I’ve been undecided about writing this post for some time as Isla’s journey through palate repair has been different from other babies with a cleft. Isla was also born with Pierre Robin Sequence and a genetic condition. She has a flat facial profile and small jaw. So if you are reading this pre-op or as an expectant baby with a cleft lip/palate, please don’t think this is always how it goes. Isla has additional complications which have meant that closing her palate was always going to be tricky. So here goes…
Isla’s palate repair was scheduled for 8th March 2017 (you can read a little more about the run up to surgery here). We had a long wait but she finally went down to surgery at lunchtime. I was slightly less anxious this time; after all, we’d done it before! But no one tells you that whether it’s the first or the tenth time of leaving your child in that operating theatre, it never gets any easier. Isla was particularly wriggly and we had to leave her whimpering which was the hardest thing I’ve ever had to do.
Both of Isla’s ops have been lengthy, taking around 5-6 hours. Trying to distract yourself is an impossible task – I must have paced the corridors for hours. Walking helped but the sick feeling in my stomach stayed; a feeling all too familiar from her early days and previous surgeries. When the pager went off to say she was out of theatre, we ran up to recovery. We were pleasantly surprised to see her awake, albeit groggy, and sitting on the nurse’s knee. After lip repair, Isla had needed additional oxygen so it was a relief to see she wasn’t on any this time. She snuggled into me and feel back to sleep.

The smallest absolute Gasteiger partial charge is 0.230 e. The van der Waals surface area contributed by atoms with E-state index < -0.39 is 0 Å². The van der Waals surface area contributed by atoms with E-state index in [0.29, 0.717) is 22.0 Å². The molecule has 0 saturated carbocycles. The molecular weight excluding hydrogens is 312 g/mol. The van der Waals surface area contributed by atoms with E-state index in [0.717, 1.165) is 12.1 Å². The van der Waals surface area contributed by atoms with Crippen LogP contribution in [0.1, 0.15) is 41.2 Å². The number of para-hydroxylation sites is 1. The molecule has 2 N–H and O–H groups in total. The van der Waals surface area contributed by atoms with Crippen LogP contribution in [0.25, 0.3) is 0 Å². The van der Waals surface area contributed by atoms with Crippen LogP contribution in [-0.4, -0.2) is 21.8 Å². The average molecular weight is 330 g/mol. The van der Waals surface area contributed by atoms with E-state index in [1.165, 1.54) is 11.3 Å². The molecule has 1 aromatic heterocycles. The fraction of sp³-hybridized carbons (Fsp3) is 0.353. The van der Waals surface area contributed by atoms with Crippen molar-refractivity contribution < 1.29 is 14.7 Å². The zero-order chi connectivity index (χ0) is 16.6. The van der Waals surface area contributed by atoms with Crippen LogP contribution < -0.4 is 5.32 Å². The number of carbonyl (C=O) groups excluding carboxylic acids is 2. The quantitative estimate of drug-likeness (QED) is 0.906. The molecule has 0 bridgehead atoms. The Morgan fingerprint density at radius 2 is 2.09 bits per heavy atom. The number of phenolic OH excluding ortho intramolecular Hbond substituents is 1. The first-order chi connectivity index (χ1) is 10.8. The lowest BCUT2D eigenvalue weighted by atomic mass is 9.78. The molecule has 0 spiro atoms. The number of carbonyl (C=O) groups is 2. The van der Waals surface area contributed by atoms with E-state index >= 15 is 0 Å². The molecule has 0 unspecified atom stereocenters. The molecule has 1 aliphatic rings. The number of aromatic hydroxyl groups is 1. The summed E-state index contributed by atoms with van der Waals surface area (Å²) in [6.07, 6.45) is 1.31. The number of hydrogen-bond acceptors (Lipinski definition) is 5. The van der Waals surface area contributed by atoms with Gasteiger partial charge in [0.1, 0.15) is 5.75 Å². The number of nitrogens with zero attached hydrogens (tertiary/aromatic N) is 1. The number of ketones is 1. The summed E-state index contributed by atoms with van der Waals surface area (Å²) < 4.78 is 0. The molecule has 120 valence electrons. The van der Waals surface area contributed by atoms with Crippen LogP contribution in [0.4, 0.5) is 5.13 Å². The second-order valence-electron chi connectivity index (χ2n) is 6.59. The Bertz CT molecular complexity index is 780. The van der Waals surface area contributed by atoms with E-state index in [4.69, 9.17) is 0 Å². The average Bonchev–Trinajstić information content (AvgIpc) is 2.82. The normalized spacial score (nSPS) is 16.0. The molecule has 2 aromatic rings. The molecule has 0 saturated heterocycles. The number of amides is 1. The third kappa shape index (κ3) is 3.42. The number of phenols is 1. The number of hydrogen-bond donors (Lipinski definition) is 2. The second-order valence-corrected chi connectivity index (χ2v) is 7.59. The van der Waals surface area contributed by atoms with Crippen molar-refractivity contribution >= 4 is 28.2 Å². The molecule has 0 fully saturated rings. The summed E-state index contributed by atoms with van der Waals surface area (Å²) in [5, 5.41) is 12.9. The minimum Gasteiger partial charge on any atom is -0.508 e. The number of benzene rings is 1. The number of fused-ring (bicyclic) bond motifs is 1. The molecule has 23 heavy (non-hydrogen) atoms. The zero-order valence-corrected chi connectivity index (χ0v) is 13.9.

As expected, the first few days were rough for her. Previously a milk monster, she refused her bottle and although this was not surprising initially, this continued. After she had been off IV fluids for 24 hours, she was still not drinking any reasonable quantities and certainly not enough to keep her hydrated so it was decided to use the nasogastric (NG) tube that had been put in place for medication to feed her. We were visited by our lovely cleft nurse on the ward and she had lots of helpful suggestions but Isla was having none of it. As Saturday evening approached, it became apparent there were no beds on any children’s wards in Addenbrookes and the ward we were on closed for the weekend. After much reluctance and discussions with ward staff and Isla’s surgeon, it was decided that as we were trained to use the NG tube and had done so previously, Isla would have to be discharged with the tube in place for feeds.
The coming weeks were hard. Isla was desperately trying but it was obvious that she was struggling with the huge changes to her mouth and airway. She began to have choking episodes, particularly at night, and pauses in her breathing during sleep. We tried absolutely everything to get her to feed and both of us became increasingly frustrated at the situation.